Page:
The era of state-owned enterprises (SOEs) may have faded, but the power and influence of many of these aging monoliths remains intact, especially in the old steel towns of northeast China that still rely on them for local employment and tax revenue.
Employees in dispute with these SOEs face a major uphill battle to obtain any redress. As Liu Xiangdong, a 20-year veteran at the Lingyuan Iron and Steel Group in Liaoning discovered when he tried to sue the company for wrongful dismissal and get his wage and social security arrears back:
“The local government will go to any lengths to protect the company’s interests,” Liu told CLB Director Han Dongfang in an interview in August 2010.
Going to any lengths included putting pressure on the workers’ lawyers to drop their lawsuit, harassing and detaining the workers when they went to petition in Beijing, pressuring the local arbitration committee and courts not to accept their case and even tapping their phones and hacking into their computers.
Downgraded and then discarded
Liu’s problems began back in 2002 when, in order to cut costs, the Lingyuan Iron and Steel Group set up a labour supply company named Gangda Labour Services, and reclassified several hundred employees with dozens of years of service, including Liu, as temporary supply workers, working at Lingyuan but supplied by Gangda. However, in 2008, the new Labour Contract Law contained specific provisions designed to protect temporary workers from exactly the kind of loopholes Gangda was exploiting, so the bosses changed the workers’ status again, this time from “temporary workers” into “private contractors” with no formal labour relationship with the company.
In July 2009, Gangda ordered its employees to sign a new contract. Liu explained:
The new contract wasn’t a temporary contract with Lingyuan Steel. It was signed directly with Gangda. Moreover, the workers were no longer in an employment relationship with Lingyuan Steel. Quite a few workers refused to sign the new contract.
Three lawyers from the provincial capital Shenyang, the nearby town of Chengde and Beijing agreed to help the workers. However, all three of them soon dropped the case after coming under intense pressure from the local authorities.
The lawyer from Shenyang said he had been told by the local judicial bureau that this case involved lay-offs from SOEs. It could have repercussions for millions of laid-off workers across China, which made it a politically sensitive case. So he said he couldn’t take it on.
Liu said the company deliberately played on the fears of the local authorities by saying the workers’ goal was to oppose the central government's lay-off policy.
The truth is that we were simply asking to be allowed to work at an SOE again… After the Labour Contract Law took effect, our group of laid-off workers were legally entitled to return to the SOE. But the company claimed that we planned to fight the government’s lay-off policy, so they came down hard on us.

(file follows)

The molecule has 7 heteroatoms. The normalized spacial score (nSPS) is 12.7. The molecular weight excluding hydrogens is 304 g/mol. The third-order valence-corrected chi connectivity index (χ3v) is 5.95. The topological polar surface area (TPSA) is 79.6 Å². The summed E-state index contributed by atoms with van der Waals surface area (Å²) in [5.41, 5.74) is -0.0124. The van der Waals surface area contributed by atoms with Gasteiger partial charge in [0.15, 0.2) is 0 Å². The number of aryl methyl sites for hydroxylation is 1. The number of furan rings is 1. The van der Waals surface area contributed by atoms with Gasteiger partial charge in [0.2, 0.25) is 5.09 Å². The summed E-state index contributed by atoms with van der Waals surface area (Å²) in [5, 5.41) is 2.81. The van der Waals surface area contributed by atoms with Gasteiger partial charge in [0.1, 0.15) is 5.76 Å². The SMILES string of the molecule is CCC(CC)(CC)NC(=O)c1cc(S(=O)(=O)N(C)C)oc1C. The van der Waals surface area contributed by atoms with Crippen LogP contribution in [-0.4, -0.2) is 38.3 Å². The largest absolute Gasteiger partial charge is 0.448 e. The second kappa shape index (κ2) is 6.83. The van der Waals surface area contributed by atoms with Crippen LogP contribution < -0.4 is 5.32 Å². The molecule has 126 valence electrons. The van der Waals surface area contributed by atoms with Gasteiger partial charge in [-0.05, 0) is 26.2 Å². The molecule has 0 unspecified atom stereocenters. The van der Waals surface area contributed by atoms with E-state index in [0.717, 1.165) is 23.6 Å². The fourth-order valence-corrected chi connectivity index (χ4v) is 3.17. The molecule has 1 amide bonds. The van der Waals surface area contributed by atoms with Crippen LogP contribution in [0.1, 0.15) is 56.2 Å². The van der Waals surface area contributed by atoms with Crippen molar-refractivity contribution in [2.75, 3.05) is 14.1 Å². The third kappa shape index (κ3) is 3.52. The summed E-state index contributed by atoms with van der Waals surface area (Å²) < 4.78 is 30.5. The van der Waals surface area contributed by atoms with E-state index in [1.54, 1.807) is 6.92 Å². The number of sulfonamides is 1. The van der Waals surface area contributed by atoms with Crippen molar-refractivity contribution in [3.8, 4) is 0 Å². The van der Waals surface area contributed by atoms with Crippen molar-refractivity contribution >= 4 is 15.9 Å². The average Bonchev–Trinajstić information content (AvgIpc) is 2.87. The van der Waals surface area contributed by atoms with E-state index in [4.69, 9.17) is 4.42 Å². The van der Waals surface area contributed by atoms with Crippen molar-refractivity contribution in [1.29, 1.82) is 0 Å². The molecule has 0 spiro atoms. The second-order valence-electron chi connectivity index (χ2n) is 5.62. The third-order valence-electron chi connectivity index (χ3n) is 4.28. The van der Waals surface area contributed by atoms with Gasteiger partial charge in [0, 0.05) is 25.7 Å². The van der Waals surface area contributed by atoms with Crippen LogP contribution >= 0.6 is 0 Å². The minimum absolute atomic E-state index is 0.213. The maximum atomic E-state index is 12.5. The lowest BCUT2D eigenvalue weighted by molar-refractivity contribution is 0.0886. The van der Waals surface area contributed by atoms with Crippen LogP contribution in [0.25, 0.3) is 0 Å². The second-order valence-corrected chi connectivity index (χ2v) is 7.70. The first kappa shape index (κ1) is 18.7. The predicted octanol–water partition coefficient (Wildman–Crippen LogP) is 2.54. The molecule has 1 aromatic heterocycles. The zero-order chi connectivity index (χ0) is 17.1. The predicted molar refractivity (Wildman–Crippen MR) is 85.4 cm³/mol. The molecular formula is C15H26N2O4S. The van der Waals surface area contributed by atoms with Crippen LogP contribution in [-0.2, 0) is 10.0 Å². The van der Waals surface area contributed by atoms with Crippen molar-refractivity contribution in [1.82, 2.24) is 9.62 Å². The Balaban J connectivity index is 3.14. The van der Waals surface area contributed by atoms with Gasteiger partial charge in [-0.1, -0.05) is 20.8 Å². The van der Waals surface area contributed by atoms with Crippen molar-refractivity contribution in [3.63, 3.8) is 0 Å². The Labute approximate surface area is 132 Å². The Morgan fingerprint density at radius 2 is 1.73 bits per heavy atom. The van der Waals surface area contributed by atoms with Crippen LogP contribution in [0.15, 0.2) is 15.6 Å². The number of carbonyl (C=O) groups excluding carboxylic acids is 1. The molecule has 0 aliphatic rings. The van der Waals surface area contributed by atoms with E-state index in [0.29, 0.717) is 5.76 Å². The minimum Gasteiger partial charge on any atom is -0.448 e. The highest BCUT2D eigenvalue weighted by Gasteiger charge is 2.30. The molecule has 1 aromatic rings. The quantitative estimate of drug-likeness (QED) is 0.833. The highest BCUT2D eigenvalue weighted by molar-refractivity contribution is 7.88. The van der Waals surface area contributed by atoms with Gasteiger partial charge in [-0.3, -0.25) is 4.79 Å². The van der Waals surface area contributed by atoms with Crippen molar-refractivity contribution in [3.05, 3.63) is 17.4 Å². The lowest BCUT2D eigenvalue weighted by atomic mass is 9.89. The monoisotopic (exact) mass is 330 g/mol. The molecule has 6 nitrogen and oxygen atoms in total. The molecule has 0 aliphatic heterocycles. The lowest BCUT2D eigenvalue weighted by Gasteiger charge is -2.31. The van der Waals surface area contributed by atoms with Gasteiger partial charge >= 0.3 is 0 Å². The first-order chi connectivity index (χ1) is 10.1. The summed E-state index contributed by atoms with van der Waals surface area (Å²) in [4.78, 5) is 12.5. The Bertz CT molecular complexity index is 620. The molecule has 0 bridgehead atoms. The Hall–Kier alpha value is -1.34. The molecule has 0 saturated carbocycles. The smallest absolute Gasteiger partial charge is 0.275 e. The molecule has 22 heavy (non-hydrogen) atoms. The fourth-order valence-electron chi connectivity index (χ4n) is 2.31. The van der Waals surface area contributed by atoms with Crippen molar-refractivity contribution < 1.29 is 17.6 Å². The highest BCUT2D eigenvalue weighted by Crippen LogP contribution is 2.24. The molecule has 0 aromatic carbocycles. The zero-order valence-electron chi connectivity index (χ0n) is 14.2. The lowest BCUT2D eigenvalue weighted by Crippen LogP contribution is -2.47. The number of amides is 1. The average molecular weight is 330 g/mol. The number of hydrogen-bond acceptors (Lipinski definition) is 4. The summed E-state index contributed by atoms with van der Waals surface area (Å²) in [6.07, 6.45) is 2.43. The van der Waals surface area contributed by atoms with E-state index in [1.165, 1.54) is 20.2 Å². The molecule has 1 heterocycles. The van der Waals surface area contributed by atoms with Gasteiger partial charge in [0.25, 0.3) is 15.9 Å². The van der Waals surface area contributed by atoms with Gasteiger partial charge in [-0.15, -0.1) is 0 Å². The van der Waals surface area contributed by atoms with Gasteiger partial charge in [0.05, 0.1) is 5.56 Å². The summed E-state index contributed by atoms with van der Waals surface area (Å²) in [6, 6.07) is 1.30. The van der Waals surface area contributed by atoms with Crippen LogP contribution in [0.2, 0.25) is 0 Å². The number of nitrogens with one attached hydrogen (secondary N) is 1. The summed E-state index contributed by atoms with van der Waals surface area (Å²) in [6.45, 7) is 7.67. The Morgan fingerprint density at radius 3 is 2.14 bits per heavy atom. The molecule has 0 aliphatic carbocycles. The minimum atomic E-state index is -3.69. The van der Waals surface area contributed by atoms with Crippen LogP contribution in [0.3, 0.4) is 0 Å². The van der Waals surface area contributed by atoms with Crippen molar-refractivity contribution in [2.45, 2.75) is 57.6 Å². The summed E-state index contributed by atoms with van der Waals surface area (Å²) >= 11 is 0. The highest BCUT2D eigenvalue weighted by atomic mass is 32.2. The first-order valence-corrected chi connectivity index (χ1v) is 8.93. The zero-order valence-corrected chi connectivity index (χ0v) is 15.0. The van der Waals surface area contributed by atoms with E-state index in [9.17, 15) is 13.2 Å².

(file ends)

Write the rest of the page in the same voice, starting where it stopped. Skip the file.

Strikes and petitions
Changes in their employment status combined with lower pay than their SOE colleagues prompted Liu and his fellow workers at Gangda to make repeated trips to Beijing to petition the authorities.
In 2009 Lingyuan Steel raised workers wages but Gangda did not. As a result, Gangda workers ended up getting paid about 1,000 yuan per month less than Lingyuan Steel workers.
After the three lawyers dropped the case, we basically had to give it a rest for a while, but when Lingyuan Steel raised wages, the workers downed tools and make several renewed attempts to petition the authorities.
Liu travelled twice to Beijing to petition the authorities. Specifically, he went to the Petitions Office of the All-China Federation of Trade Unions, and some of his co-workers went to the Ministry of Human Resources and Social Security and to the Central Commission for Discipline Inspection of the Communist Party of China.
“Going to the ACFTU did not produce any results,” Liu said. “The receptionist in the petitions office was pretty old, talking with him was a pointless exercise, and we could not get into any other ACFTU offices.”
Liu pointed out moreover that the subject of their complaint, the chief executive of Gangda, was the recipient of the National May 1st Labour Medal, a prestigious award presented by the ACFTU.
The Gangda chief executive enjoyed high prestige and status, and was the recipient of the National May 1st Labour Medal. We were just workers ... and naturally the whole thing also reflected on the union.
Unlike some of his colleagues, Liu did at least manage to get his foot in the door. But when he returned to Lingyuan: “They came looking for me. People came from the local police station, my family members' work unit and the district committee. I was unable to do anything.”
Harassment and detention
Liu explained that several of his fellow workers could not even get into the petition office in Beijing, and were forcibly sent back to Lingyuan.